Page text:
She is a ginger plant that I took home from Grandma Lois' funeral in early April. And she is still alive! So far I am batting .500 as far as the plants go. Aden is thriving. Maybelle is just sort of hanging out (although when I stopped and looked at her for a long time this morning, I realized that her leaves really have gotten a lot bigger since I brought her home. And she may or may not be growing a whole new plant-shoot* out of her base which I just noticed for the first time). Fin may be nearing the end of his life and Lea is down for the count. I know you haven't met those last two yet. Lea is (was?) a beautiful plant that I received as a gift from my thoughtful aunt on my birthday and Fin was one of Maybelle's friends from Grandma's funeral. I wish I had taken pictures of Fin and Lea back when they were in the prime of their lives. As it is right now, you may never meet them. Unless Fin rallies.

Please, Fin. Please rally.

But this post isn't about them. This post is about Maybelle.

Maybelle is named after my Grandma Lois. It was her middle name. Lois Maybelle (Swenson) Larson. In the same way that seeing Aden reminds me of spring's physical representation of spiritual promises as well as the beauty of our spiritual adoption, Maybelle reminds me of my grandma and causes me to reflect on the blessing of my family and the legacy that has been set by my grandparents. Some may think this is over-sentimentalizing a simple house plant, but I enjoy ascribing meaning to even the simplest parts of life and, as a result, watering my plants serves as a sort of spiritual discipline that fosters gratefulness and hope within me.

I also love that she is red.

As I said, Aden is thriving. Here is the last picture that will be taken with Aden in his pot by himself...
Look at how big he is getting!!!!

...because later this week, he will be joined by his friend Phil! Julie, one of my besties, allowed me to procure a few offspring from her plant Phil and after the little guys grow some roots of their own, they will be joining Aden in his pot. Yay for plant friends AND for real friends!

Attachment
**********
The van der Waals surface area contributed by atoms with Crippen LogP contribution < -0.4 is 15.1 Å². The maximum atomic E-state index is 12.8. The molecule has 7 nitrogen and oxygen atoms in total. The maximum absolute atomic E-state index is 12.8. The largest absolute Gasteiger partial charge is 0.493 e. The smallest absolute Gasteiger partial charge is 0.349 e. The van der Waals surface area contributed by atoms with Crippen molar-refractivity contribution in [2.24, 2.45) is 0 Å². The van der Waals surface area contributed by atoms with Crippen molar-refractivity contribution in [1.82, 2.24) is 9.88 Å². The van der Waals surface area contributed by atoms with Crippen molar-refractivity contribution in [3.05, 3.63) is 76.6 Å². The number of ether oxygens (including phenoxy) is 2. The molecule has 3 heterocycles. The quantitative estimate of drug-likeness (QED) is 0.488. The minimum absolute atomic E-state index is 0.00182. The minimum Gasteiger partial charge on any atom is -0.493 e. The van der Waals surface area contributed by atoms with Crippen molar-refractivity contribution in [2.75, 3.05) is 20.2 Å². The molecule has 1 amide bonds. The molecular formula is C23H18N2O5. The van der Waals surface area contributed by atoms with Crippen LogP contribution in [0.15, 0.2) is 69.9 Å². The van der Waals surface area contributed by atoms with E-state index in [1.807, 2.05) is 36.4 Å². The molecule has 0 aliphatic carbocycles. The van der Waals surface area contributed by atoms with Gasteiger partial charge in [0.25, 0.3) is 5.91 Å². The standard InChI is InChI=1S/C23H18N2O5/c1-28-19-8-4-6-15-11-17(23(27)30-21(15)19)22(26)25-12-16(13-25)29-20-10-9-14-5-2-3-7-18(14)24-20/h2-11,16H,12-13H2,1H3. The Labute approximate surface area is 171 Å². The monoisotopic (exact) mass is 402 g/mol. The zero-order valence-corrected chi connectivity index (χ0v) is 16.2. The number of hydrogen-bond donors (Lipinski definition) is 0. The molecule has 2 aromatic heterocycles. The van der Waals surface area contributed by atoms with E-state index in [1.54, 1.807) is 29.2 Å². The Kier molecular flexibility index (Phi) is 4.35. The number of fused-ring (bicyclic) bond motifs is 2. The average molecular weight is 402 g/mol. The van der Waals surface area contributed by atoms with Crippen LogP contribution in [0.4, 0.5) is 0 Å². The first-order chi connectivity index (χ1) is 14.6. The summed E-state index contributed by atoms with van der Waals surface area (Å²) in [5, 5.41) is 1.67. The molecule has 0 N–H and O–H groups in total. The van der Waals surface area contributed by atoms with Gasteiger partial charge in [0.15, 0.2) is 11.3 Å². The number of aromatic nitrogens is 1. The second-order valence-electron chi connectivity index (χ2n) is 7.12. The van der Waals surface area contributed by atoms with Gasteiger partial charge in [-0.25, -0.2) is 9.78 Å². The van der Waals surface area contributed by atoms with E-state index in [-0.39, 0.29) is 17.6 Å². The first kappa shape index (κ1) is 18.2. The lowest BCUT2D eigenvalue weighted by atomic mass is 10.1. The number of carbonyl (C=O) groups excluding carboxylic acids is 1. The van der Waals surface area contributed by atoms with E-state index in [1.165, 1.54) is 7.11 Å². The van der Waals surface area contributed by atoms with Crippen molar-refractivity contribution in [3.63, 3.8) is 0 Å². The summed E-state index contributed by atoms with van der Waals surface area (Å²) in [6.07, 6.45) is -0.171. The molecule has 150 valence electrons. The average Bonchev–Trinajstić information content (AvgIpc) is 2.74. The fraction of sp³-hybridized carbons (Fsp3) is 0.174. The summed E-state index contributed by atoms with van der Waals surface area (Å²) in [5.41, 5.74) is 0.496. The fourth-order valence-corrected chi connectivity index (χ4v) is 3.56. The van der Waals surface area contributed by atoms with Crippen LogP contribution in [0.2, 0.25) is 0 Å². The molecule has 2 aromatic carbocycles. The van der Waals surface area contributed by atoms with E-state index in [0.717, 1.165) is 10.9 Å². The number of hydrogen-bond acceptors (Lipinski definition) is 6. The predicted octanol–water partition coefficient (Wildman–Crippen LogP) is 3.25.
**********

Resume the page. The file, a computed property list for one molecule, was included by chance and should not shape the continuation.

*Not an official botanical term

Sunday, June 6, 2010

A Tale of Two Eyes

It was the best of weekends, it was the worst of weekends.

Or something like that.

The worst part was limited to Thursday night at midnight through 1:00 on Friday afternoon.

It all started when I left work at midnight after having worked a 12 hour shift and began my 3.5 hour drive home to Long Prairie. Probably one of the worst decisions I have made in a long time. The first time I thought "Oh boy, I am so tired I am falling asleep," I was about 10 miles south of Cannon Falls. For those of you not familiar with the geography of Southeastern Minnesota, that was about, oh, 20 minutes into my trip. I am fairly familiar with the "fight through it, I only have 15 miles left to go" feeling. I am (thankfully) unfamiliar with the desperate "I already can't stand this and I have three hours left" feeling. Factor in a severe thunderstorm from Rogers to Freeport (the majority of which I was intermittently falling asleep during - you know, the kind of sleep where your eyes are open but your mind has checked out and your blank-staring eyes are crossing ever-so-slightly so that the road just blurs ever on before you - only to be startled to awareness by my hydroplaning car or the blinding spray of a semi I didn't realize I was passing) and you are left with a miserable ride home that has won itself a place on my "Top 5 Most Unsafe Decisions I Have Ever Made. Ever." list.

But, praise the Lord, I made it home safe. And tired.

I grabbed a quick three hour "nap" before heading up to Crosby for my LASIK eye surgery. At this point, I was a little nervous.* Thankfully, my dear father was with me to take my mind off of things on the ride up and to laugh with me about the "Helen Keller Sight Award" plaque hanging on the wall in the lobby. We were trying to decide if it was a good sign (because certainly my sight wasn't that bad) or a bad sign (because it meant they had the ability to make me both blind and deaf). Sitting in the lobby and feeling my tension ease as I watched my dad do his squinty-eyed-shoulder-shaking-laugh-of-delight will be a sweet memory of mine for long time.

Finally, I was called back to a small room where a man stood waiting with a bowl of dirt. He spit in it, made some mud, rubbed it on my eyes and before I knew it, I was shooting laser beams out of my eyes.